In his World Malaria Day statement, Dr. Olushayo Olu, the World Health Organisation Country Representative recognised the efforts of the government of Rwanda along with other African governments in controlling malaria. According to Olu, Africa has made significant progress against malaria. The world malaria report of 2016 showed that the estimated new cases of malaria in the region have dropped by 23 percent while related deaths have dropped by 31 percent, with most prevented deaths being children under five.
“This achievement reflects the extra ordinary commitment of individuals, communities, health care workers, families, national authorities and partners to change behaviour, scale up cost effective prevention, and to manage patients.
A critical strategy to prevent malaria has been increased use of insecticide treated mosquito nets and indoor residual spraying. The results of this accelerated prevention are impressive,” he said.
Caption: Indoor residual spraying in Huye
“WHO and the international community recognize the leadership of the government of Rwanda in controlling malaria. From 2016, the government of Rwanda and partners developed and implemented the malaria contingence plan with multi-sectoral approach to address malaria cases in the country,” he says.
According to USAID Mission Director to Rwanda, Marcia Musisi Nkambwe, home-based malaria case management is a key strategy for implementing the global consensus of reducing malaria incidence and mortality rates by at least 90% by 2030 and attaining the SDGs targets.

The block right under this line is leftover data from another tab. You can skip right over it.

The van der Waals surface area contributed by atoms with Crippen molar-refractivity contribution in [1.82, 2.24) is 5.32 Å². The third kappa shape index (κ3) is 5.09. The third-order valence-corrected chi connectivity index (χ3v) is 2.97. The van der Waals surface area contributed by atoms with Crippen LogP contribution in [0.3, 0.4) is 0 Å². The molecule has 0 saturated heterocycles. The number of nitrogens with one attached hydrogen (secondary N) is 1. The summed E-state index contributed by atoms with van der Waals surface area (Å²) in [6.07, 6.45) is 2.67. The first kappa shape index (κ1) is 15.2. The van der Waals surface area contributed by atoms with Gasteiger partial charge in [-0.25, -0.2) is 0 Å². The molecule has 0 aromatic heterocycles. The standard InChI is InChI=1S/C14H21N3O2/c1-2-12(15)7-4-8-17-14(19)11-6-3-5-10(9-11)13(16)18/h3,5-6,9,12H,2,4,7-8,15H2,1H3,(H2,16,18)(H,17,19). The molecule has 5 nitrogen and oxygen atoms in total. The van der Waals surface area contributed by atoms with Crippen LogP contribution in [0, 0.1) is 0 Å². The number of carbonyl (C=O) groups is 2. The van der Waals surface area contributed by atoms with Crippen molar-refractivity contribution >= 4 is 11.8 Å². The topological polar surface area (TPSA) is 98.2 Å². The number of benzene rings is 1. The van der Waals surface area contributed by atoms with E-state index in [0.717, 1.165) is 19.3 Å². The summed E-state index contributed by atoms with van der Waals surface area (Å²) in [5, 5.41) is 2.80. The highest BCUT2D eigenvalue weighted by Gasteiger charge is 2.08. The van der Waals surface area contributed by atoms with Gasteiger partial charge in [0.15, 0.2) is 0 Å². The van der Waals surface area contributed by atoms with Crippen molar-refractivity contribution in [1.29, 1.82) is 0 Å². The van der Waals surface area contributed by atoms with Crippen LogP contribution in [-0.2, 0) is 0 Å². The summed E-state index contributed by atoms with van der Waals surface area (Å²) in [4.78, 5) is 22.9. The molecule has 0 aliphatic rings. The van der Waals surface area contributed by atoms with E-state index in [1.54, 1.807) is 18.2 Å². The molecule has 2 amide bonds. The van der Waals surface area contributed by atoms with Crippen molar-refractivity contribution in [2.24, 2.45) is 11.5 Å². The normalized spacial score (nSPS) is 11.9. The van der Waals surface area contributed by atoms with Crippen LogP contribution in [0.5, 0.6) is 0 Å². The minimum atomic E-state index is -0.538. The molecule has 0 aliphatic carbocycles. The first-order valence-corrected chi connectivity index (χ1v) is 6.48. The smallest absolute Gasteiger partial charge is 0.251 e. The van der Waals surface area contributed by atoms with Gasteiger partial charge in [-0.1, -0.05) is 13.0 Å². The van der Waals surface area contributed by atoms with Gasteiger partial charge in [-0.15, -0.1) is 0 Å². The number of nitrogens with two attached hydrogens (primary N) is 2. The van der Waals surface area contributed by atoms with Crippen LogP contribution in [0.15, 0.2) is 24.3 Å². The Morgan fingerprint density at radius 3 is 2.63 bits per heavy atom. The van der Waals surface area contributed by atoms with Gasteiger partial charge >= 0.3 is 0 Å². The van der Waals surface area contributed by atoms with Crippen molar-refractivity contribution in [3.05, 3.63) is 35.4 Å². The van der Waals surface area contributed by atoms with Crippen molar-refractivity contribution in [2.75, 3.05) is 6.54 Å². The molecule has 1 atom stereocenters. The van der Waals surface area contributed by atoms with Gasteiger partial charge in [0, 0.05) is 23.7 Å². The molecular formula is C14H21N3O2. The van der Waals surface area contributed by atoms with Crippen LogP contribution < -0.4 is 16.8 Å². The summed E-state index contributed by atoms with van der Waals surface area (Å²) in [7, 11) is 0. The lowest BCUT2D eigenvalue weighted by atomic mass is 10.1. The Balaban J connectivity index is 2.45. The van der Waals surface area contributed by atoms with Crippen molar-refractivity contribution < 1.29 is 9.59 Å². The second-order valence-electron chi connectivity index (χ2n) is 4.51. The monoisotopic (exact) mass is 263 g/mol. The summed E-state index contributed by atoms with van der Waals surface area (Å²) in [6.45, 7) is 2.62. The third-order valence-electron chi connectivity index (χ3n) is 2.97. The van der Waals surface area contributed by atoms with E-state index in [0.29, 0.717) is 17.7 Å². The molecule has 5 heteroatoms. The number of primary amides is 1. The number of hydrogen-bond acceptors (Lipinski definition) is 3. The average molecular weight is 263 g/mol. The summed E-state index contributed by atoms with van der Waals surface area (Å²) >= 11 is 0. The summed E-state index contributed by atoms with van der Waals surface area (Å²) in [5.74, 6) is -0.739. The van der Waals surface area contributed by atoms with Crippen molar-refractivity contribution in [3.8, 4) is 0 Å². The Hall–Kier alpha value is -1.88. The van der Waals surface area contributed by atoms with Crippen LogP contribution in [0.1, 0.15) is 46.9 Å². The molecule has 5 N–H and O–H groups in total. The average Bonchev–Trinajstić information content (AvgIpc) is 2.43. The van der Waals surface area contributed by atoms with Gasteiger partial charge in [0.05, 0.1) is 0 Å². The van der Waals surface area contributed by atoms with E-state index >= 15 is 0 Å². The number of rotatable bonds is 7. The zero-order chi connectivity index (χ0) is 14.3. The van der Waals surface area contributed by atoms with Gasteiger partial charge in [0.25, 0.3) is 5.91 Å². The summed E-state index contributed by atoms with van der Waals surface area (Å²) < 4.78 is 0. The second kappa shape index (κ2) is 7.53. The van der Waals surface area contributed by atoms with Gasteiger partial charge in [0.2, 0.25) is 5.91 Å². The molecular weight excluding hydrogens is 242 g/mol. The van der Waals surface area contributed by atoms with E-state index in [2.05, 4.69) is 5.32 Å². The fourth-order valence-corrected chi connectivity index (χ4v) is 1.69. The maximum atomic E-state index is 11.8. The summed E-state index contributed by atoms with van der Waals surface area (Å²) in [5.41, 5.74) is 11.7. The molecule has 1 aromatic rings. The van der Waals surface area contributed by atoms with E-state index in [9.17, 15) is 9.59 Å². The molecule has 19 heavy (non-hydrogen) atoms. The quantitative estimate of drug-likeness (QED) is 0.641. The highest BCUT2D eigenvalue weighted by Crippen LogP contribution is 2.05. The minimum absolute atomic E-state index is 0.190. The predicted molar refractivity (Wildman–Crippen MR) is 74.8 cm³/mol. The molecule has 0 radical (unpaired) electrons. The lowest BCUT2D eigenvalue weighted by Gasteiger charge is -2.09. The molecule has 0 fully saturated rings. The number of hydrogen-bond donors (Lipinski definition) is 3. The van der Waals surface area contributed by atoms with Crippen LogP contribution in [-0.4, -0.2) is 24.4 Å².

Citing strategies put in place by the Ministry of Health in fighting malaria, she described Rwanda’s government as people “who work tirelessly in the fight against malaria every day”.
“Your hard work and unflagging dedication is saving lives and ensuring the health of so many across this wonderful country,” she said.
Eugene Muzuka, the mayor of Huye district stresses the importance of the CHWs in the fight against malaria in his district,
“Our citizens are very happy with this and are thankful to the Ministry of Health. They also thank the community health workers for their intervention and timely provision of diagnosis and treatment services,” he said.
Caption:Community health workers working in Indoor Residual spraying talk about some of what they do at the world malaria day
In his speech at the World Malaria Day, he urged the citizens to actively take part in the fight against malaria as they make full use of all the preventive measures that the government has put in place.
“Let us do it all; sleeping under treated mosquito nets, closing doors and windows in the evening or draining the stagnant water. If you have any symptoms, don’t delay to approach the community health workers for help,” he said.
Dr. Jeanine Condo, the Director General of Rwanda Biomedical Centre, says that of the ten leading districts in having many malaria cases, six are found in the Southern Province. She called for active participation of citizens in fighting the disease.
“The Ministry of Health reminds you to take part in the fight against malaria in your communities,” she said.
Among other things, the home-based malaria case management also helps in shifting the tasks from health workers to community members. The idea of task-shifting has gained prominence as Rwanda strives to achieve the Sustainable Development Goals.